States that have implemented two of the law's core mechanisms -- Medicaid expansion and state health exchanges -- are seeing a substantially larger drop in the uninsured rate than states that did not take both of these actions. Consequently, the gap in uninsured rates that existed between these two groups in 2013 nearly doubled in 2014.
Many states continue to debate implementing these actions. In addition to New Hampshire last August, Indiana and Pennsylvania both enacted Medicaid expansion in 2015, becoming the 27th and 28th states (plus the District of Columbia) to expand Medicaid. Utah Gov. Gary Herbert continues negotiations with the Centers for Medicare and Medicaid Services to have a plan with revised, more flexible terms than what is detailed in the Affordable Care Act, currently known as the Healthy Utah plan.
Change Analysis Rules
Some states have chosen to implement state-federal "partnership" exchanges, where states manage certain functions and make key decisions based on local market and demographic conditions. For the purposes of this analysis, these partnerships are included with the state exchanges. States with Medicaid expansion that occurred after the midyear point in 2014 were excluded from the "States With Medicaid Expansion and State Exchange/Partnerships" group. For example, New Hampshire, which manages a state-based exchange but did not enact Medicaid expansion until Aug. 15, 2014, is excluded. Michigan, in turn, is included as it manages a state-based exchange and enacted Medicaid expansion effective April 1, 2014. Four states -- North Dakota, New Jersey, Ohio and Arizona -- decided to expand Medicaid without also administering a state-based exchange or partnership, while several others continue to debate expansion. Pennsylvania enacted Medicaid expansion effective Jan. 1, 2015, and Indiana will do so on Feb. 1. The District of Columbia, which has expanded Medicaid and has implemented a locally managed exchange, is not included in this analysis.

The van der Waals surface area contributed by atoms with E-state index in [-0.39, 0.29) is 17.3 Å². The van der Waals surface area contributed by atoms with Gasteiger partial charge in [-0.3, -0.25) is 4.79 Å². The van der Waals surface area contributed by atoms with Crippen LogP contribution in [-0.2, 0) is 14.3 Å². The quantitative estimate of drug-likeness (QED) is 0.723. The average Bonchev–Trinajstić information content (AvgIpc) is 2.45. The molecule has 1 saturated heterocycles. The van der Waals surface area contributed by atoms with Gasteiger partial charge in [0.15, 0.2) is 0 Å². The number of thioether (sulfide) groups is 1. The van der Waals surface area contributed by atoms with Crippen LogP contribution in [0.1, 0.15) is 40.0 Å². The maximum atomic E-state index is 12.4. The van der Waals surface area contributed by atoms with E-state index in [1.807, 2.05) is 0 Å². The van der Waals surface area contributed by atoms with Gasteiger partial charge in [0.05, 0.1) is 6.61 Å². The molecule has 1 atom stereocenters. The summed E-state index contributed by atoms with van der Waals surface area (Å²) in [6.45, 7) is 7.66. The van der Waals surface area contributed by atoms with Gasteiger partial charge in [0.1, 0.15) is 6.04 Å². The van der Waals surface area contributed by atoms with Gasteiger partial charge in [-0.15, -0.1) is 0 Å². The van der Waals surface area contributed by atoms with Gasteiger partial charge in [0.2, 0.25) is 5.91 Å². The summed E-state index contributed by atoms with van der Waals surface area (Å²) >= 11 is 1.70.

Results are based on telephone interviews conducted Jan. 2-Dec. 30, 2013, and Jan. 2-Dec. 30, 2014, as part of the Gallup-Healthways Well-Being Index, with a random sample of 178,072 adults in 2013 and 176,702 adults in 2014, aged 18 and older, living in all 50 U.S. states and the District of Columbia. The margin of sampling error is ±1 to ±2 percentage points for most states, but is close to ±4 percentage points for states with small populations such as North Dakota, Wyoming, Vermont and Alaska. All reported margins of sampling error include computed design effects for weighting.
Each sample of national adults includes a minimum quota of 50% cellphone respondents and 50% landline respondents, with additional minimum quotas by time zone within region. Landline and cellular telephone numbers are selected using random-digit-dial methods.
Learn more about how the Gallup-Healthways Well-Being Index works.